Meet China’s 80 mil­lion Eleanor Rig­bys

▶▶More of the young and el­derly live by them­selves ▶▶“I just need some­one to be nearby, to be with me”

Bloomberg Businessweek (Asia) - - CONTENTS - Xiao­qing Pi, with Kevin Ham­lin

In her Bei­jing stu­dio, 26-year-old Sum­mer Liu, a man­age­ment trainee at a multi­na­tional, re­laxes on a sofa, ad­mir­ing the pink vase she keeps full of fresh flow­ers. And in her onebed­room apart­ment in the eastern city of Jin­ing, Hu Jiy­ing, 81, sits on an old bed heaped with clothes, tow­els, and half a bag of snacks, wor­ry­ing about the cost of her medicine.

Liu and Hu both live alone, two ends of a fast-grow­ing de­mo­graphic. The shifts threaten China’s tra­di­tional fam­ily struc­ture and the rev­er­ence for the el­derly en­cour­aged by Con­fu­cian thought.

In­stead of spend­ing their fi­nal years with sons, daugh­ters, and grand­chil­dren, many Chi­nese el­derly now eke out a mea­ger ex­is­tence alone. Their chil­dren are far away, and their only re­course for as­sis­tance is a heav­ily bur­dened gov­ern­ment so­cial safety net. Soli­tary young Chi­nese, while a rich tar­get for con­sumer-goods com­pa­nies and real es­tate de­vel­op­ers, also post­pone hav­ing chil­dren, un­der­min­ing the tra­di­tional fam­ily struc­ture fur­ther. The rise of the sin­gle-per­son house­hold is a big change for China: The ero­sion of the old so­cial or­der could in just a gen­er­a­tion re­order so­ci­ety.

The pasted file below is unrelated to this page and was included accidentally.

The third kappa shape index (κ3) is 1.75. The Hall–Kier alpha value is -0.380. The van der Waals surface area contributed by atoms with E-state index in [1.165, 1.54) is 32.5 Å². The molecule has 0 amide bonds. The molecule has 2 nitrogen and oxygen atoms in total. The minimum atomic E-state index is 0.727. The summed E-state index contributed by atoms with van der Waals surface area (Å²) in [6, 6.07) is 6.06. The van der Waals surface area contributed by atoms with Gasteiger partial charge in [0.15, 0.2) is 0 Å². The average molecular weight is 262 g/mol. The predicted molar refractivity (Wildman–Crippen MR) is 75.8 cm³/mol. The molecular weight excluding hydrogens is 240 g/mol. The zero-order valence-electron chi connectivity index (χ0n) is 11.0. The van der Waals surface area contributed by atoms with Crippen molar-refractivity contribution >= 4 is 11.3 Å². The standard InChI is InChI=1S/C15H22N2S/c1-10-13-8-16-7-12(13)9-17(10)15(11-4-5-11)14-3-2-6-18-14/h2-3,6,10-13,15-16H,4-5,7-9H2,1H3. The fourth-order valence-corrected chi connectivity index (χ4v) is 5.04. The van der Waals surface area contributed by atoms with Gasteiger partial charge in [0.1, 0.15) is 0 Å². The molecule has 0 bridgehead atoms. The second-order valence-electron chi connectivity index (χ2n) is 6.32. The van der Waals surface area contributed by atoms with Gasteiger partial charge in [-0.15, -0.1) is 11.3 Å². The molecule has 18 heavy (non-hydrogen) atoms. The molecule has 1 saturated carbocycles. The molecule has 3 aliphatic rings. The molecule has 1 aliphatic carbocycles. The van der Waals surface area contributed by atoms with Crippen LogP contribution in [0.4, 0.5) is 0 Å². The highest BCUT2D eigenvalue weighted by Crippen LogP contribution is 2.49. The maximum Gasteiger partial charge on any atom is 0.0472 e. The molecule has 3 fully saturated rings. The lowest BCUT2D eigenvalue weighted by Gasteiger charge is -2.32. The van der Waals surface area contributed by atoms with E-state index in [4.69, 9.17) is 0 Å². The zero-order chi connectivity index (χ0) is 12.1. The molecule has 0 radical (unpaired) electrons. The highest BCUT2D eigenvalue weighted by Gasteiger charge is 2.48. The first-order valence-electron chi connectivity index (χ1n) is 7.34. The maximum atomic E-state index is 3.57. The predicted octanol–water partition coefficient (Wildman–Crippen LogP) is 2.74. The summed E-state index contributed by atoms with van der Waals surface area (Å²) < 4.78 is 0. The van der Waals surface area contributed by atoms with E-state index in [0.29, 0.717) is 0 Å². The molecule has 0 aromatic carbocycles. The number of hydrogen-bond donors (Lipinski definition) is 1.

China had 66 mil­lion reg­is­tered oneper­son homes in 2014, or 15 per­cent of all house­holds, up from 6 per­cent in 1990, ac­cord­ing to gov­ern­ment data. (In the U.S., the num­ber is 27 per­cent, the United Na­tions re­ports.) The ac­tual num­ber of soli­tary house­holds in China may be as high as 83 mil­lion, says Jean Ye­ung, di­rec­tor of the Cen­tre for Fam­ily and Pop­u­la­tion Re­search at the Na­tional Uni­ver­sity of Sin­ga­pore. That could rise to 132 mil­lion by 2050, she says. “Some choose to live alone be­cause they have more eco­nomic re­sources and pre­fer more time and space for them­selves. Oth­ers have no choice.” Ye­ung and her col­leagues es­ti­mate that 53.2 mil­lion Chi­nese age 15 to 54 live alone. Some 30 mil­lion over age 54 also keep one-per­son homes.

Th­ese shifts are eat­ing away at an eco­nomic sys­tem based on ex­tended fam­i­lies that goes back cen­turies, part of the twin Con­fu­cian val­ues of loy­alty to the em­peror and fil­ial obe­di­ence known as zhongx­iao. “This rapid in­crease in sin­gle-per­son house­holds rep­re­sents a fun­da­men­tal shift at the very bot­tom of the Chi­nese so­cial struc­ture,” says Wang Feng, a pro­fes­sor of so­ci­ol­ogy at the Uni­ver­sity of Cal­i­for­nia at Irvine. “House­holds, of­ten with many mem­bers co-re­sid­ing, have been the most ba­sic units to or­ga­nize pro­duc­tion and con­sump­tion, so­cial­ize in­di­vid­u­als, and to main­tain net­works of po­lit­i­cal power and so­cial sup­port.”

The break­down of the tra­di­tional fam­ily be­gan with the one-child pol­icy in cities, while ru­ral cou­ples could have two chil­dren with­out in­cur­ring penal­ties. The new rules had a shrink­ing ef­fect on the big fam­i­lies of old. When mil­lions of mi­grants be­gan leav­ing ru­ral China to work in the cities, many left par­ents be­hind with­out any child to sup­port them. As spouses died, those par­ents of­ten found them­selves alone. The num­ber of Chi­nese 65 or older liv­ing alone will reach 46 mil­lion by